The building at Gram was in a very bad condition when Hans Schack took over. At that time Gram had already been moved from the old castle bank. In the eastern wing of the present three-winged castle are rests of a building in late Gothic style. Hans Schack rebuilt Gram, and his and his wife's coat of arms are seen on a sandstone-tablet in the front of the building. He died in 1676 and was followed by his son Otto Didrik, lensgreve of Schackenborg (+ 1683). In fact there was a competition between Gram and  the main residence Schackenborg. Gram was more cosy and with a more idyllic situation, several owners resided for long periods at Gram -  and the place was always used as a dower house. Otto Didrik Schacks' widow, the spiritual and energetic Sophie Dorothea, born Marschalck, lived here after 1683. She had a close friendship with the members of the royal house,especially the women,  and she was very popular far and wide. The kurfyrstinde (kurfyrst = Elector) of Hannover wanted in 1702 to have her as a member of her court-staff, but no until two years later she gave up her peaceful life at Gram and became overhofmesterinde by queen dowager Charlotte Amalie. 

Grevinde Sophie Dorothea loved Gram and did much to make the place prettier. She was interested in the garden. It was in fashion during this period. She extended it and decorated it with avenues, terasses and all kinds of water fountains, even a water-fall. In the end of the middle avenue she built an Italian salon with a grotto. From the kitchen garden lead an avenue to a small grove with lovely walking paths. In the castle lake she had a large rowboat, it was large enough to hold a dinner table for 20 persons. This knowledge about Gram is due to an enthusiastic story from an intelligent traveller, the British envoy Vernon, who visited Gram in 1702. He is filled with admiration of the garden, where he found the prettiest promenades he had ever seen, and he is not less enthusiastic about the garden's creator Sophie Dorothea. He is more than taken in by the beautiful and natural way in which he - although not invited - was recieved, and he acknowledges her spirit and learning. Sophie Dorothea died shortly after having moved to Copenhagen in 1707, only 51 years of age, and the eldest son, Hans Schack the Young, became the owner, but 3 years later his wife died in childbirth at Gram after having given birth to the future lensgreve Otto Didrik.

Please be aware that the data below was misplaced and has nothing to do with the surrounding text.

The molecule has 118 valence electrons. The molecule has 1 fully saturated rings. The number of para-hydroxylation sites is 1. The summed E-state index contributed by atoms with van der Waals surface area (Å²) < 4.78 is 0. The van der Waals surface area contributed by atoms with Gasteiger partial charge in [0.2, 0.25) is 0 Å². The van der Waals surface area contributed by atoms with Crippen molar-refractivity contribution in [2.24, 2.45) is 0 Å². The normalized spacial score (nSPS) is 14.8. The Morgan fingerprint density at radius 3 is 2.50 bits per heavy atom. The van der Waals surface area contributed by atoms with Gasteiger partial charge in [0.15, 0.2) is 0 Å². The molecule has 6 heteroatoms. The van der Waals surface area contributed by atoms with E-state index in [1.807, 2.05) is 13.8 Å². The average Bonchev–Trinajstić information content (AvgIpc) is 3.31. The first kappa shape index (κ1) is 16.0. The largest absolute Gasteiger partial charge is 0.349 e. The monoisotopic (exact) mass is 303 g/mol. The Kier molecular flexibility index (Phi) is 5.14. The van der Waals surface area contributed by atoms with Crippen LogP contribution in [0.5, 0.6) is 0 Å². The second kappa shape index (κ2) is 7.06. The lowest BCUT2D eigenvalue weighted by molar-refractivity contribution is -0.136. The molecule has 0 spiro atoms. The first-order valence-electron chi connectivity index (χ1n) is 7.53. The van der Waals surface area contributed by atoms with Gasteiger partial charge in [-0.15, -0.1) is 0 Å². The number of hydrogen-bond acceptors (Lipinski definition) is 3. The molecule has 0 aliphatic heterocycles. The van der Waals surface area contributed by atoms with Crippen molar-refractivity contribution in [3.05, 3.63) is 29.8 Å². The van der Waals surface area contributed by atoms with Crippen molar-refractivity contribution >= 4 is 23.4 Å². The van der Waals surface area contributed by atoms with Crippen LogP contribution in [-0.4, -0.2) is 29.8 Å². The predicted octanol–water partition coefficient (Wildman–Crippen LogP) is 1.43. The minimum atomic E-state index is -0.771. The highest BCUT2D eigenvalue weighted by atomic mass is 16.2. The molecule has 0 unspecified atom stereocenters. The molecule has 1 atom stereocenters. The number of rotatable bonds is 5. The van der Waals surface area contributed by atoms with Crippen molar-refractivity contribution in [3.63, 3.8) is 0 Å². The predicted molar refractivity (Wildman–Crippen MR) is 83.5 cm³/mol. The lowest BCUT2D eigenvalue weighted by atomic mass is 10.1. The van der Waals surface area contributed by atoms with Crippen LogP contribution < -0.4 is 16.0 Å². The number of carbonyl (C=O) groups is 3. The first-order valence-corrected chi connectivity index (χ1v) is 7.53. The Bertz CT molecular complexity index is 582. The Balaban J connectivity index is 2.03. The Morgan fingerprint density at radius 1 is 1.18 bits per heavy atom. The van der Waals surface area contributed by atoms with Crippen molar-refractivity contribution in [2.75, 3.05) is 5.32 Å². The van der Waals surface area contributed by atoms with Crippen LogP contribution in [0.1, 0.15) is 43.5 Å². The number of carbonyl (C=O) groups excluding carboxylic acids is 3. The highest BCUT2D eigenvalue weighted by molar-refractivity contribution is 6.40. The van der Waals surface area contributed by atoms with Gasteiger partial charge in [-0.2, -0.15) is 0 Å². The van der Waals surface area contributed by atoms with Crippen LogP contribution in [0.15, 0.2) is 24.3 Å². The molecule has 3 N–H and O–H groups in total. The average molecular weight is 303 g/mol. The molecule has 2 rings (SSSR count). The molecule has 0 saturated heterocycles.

Anne Sophie, born Rantzau, became Hans Schack's second wife, and she gave more than anyone else lustre to Gram. She removed Gram from the lensgrevskab  by in 1736 buying it from her stepson, the lensgreve at Schackenborg. She let do some thorough rebuild of Gram and gave it its  present look. From her time origins the fine fir-planting in the park- the oldest firs in Denmark. She became a widow, when she was only 30 years old,  and during the 41 years she still lived she became one of the 18th century's greatest collectors of estate in the country .In the same year when she became the owner of Gram she bought from admiral C.C.Gabel the Zealand properties Giesegaard, Spanager and Ottestrup. In 1752 she bought Juellund and two years later Nybøl, which thus again was reunited with Gram. In Copenhagen she bought the Thott-palace and one of the Amalienborg-palaces , where she finished the palace, which later was called Christian IX's palace. She also bought a farm in Ribe.